A number of coronavirus deaths across care settings could have been avoided if wasn’t for the government mistakenly prioritising the NHS over social care, according to a new report.
An inquiry by the Science and Technology Committee and the Health and Social Care Committee suggested that the government’s emphasis on protecting the NHS first and foremost “hampered the ability of care providers to keep COVID at bay”.
The report revealed that the number of deaths of people receiving domiciliary care between April and June 2020 was over 120% higher than the three-year average over the same period between 2017 and 2019, with 13% of the total involving a confirmed case of Covid.
Across care homes, 41,675 residents were recorded as having died of Covid between 16 March 2020 and April 2021 – accounting for more than one in four deaths from all causes among care home residents.
The inquiry found that the experience of the social sector during the pandemic was one of “intense stress”, with some decisions made which caused the experience of service users and their carers to be more difficult and which, “are likely to have resulted in more deaths than was inevitable”.
It cited evidence from Professor David Oliver, a consultant geriatrician and Nuffield Trust fellow, who said: “Protect the NHS essentially meant protect the acute hospital bed base, with everything else a bit of an afterthought. That was a mistake.”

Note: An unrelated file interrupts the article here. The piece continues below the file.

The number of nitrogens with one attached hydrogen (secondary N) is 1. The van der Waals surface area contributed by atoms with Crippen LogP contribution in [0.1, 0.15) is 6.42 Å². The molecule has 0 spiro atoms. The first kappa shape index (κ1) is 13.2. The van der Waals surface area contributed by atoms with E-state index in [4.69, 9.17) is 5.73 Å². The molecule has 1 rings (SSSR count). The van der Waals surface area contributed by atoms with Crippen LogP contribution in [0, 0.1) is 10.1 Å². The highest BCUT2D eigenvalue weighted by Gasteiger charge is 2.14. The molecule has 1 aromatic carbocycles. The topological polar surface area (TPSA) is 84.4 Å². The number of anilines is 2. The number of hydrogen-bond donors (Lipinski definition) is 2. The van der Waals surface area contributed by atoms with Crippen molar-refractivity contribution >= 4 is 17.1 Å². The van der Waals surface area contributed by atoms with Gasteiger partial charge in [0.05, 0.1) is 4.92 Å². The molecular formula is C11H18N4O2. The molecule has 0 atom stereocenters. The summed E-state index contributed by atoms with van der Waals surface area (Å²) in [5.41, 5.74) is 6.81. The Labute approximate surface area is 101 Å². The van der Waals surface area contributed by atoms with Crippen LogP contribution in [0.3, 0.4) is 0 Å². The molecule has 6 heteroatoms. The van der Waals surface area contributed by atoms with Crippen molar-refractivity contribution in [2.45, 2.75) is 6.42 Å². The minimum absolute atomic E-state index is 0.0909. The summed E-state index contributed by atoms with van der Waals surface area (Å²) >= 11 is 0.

The report noted that staff shortages, a lack of testing, difficulties in obtaining PPE and the design of care settings to enable communal living hampered isolation and infection control.
The impact of the pandemic on the social care workforce has also been acute.
The inquiry found that between March 2020 and August 2020 7.5% of workdays were lost to sickness absence compared to 2.7% before the pandemic.
The report noted that the pandemic occurred against a backdrop of issues in social care including workforce shortages, funding pressures and provider instability which successive governments “have failed to address”.
It went onto say that long-term issues meant that the sector entered the pandemic in a “weakened state”, which hampered its ability to respond to the impact of covid.
“The lack of priority that witnesses said was ascribed to social care during the initial phase of the pandemic was illustrative of a broader and longer-standing issue in the health and social care system,” the report continued.
The Science and Technology Committee and the Health and Social Care Committee have recommended that the prominence of social care within the Department of Health and Social Care should be enhanced and Ministers must address the “relative lack of knowledge and experience of social care within the Department and senior levels of the NHS”.
They added that long term reform of social care is overdue and should be pursued as a matter of urgency.
“The Government’s recent announcement on the future of social care is welcome, but the long-term future of the sector remains unresolved,” the inquiry concluded.
Commenting on the report, Care England CEO Martin Green said: “This is a really important report and a precursor to the full public inquiry. It demonstrates that the myopic focus on the NHS was detrimental. Moving forwards we need to ensure that health and social care are on a level playing field and that there is parity of esteem. We cannot let this report gather dust.”
Caroline Abrahams, Charity Director at Age UK said: “Putting in place the policies and resources needed to prevent a similar future disaster is the least that the legion of bereaved families is entitled to expect.”
The Age UK director added that social needed to be better represented and understood in government and the “upper echelons” of the NHS. She called on the government to follow through with its funding and policies to stabilise social care and rebuild it.